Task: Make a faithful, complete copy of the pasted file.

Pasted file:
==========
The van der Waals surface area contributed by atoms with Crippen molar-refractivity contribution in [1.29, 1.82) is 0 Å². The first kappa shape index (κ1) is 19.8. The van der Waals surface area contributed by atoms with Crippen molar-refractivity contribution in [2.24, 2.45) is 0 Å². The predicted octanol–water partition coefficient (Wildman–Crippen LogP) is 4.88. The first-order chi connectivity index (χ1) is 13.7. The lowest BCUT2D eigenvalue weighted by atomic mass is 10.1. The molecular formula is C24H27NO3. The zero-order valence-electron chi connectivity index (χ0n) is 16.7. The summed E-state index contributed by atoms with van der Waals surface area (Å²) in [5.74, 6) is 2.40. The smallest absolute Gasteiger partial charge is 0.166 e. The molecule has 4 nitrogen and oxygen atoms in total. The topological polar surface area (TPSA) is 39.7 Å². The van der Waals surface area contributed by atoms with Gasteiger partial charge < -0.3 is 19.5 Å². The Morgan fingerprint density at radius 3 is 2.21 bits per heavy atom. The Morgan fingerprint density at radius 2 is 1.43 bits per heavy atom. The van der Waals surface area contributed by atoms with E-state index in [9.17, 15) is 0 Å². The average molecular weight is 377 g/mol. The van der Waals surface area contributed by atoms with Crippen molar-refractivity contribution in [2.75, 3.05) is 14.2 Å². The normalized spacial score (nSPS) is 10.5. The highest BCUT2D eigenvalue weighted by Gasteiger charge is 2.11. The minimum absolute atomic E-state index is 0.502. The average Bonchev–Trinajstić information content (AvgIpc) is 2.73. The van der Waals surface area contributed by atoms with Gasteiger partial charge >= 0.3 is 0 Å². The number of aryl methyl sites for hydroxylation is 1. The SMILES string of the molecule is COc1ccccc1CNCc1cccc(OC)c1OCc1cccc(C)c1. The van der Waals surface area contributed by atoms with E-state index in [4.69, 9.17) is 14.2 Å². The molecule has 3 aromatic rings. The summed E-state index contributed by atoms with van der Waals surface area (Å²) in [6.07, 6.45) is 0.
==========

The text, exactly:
The van der Waals surface area contributed by atoms with Crippen molar-refractivity contribution in [1.29, 1.82) is 0 Å². The first kappa shape index (κ1) is 19.8. The van der Waals surface area contributed by atoms with Crippen molar-refractivity contribution in [2.24, 2.45) is 0 Å². The predicted octanol–water partition coefficient (Wildman–Crippen LogP) is 4.88. The first-order chi connectivity index (χ1) is 13.7. The lowest BCUT2D eigenvalue weighted by atomic mass is 10.1. The molecular formula is C24H27NO3. The zero-order valence-electron chi connectivity index (χ0n) is 16.7. The summed E-state index contributed by atoms with van der Waals surface area (Å²) in [5.74, 6) is 2.40. The smallest absolute Gasteiger partial charge is 0.166 e. The molecule has 4 nitrogen and oxygen atoms in total. The topological polar surface area (TPSA) is 39.7 Å². The van der Waals surface area contributed by atoms with Gasteiger partial charge < -0.3 is 19.5 Å². The Morgan fingerprint density at radius 3 is 2.21 bits per heavy atom. The Morgan fingerprint density at radius 2 is 1.43 bits per heavy atom. The van der Waals surface area contributed by atoms with E-state index in [9.17, 15) is 0 Å². The average molecular weight is 377 g/mol. The van der Waals surface area contributed by atoms with Crippen molar-refractivity contribution in [2.75, 3.05) is 14.2 Å². The normalized spacial score (nSPS) is 10.5. The highest BCUT2D eigenvalue weighted by Gasteiger charge is 2.11. The minimum absolute atomic E-state index is 0.502. The average Bonchev–Trinajstić information content (AvgIpc) is 2.73. The van der Waals surface area contributed by atoms with Gasteiger partial charge >= 0.3 is 0 Å². The number of aryl methyl sites for hydroxylation is 1. The SMILES string of the molecule is COc1ccccc1CNCc1cccc(OC)c1OCc1cccc(C)c1. The van der Waals surface area contributed by atoms with E-state index in [4.69, 9.17) is 14.2 Å². The molecule has 3 aromatic rings. The summed E-state index contributed by atoms with van der Waals surface area (Å²) in [6.07, 6.45) is 0.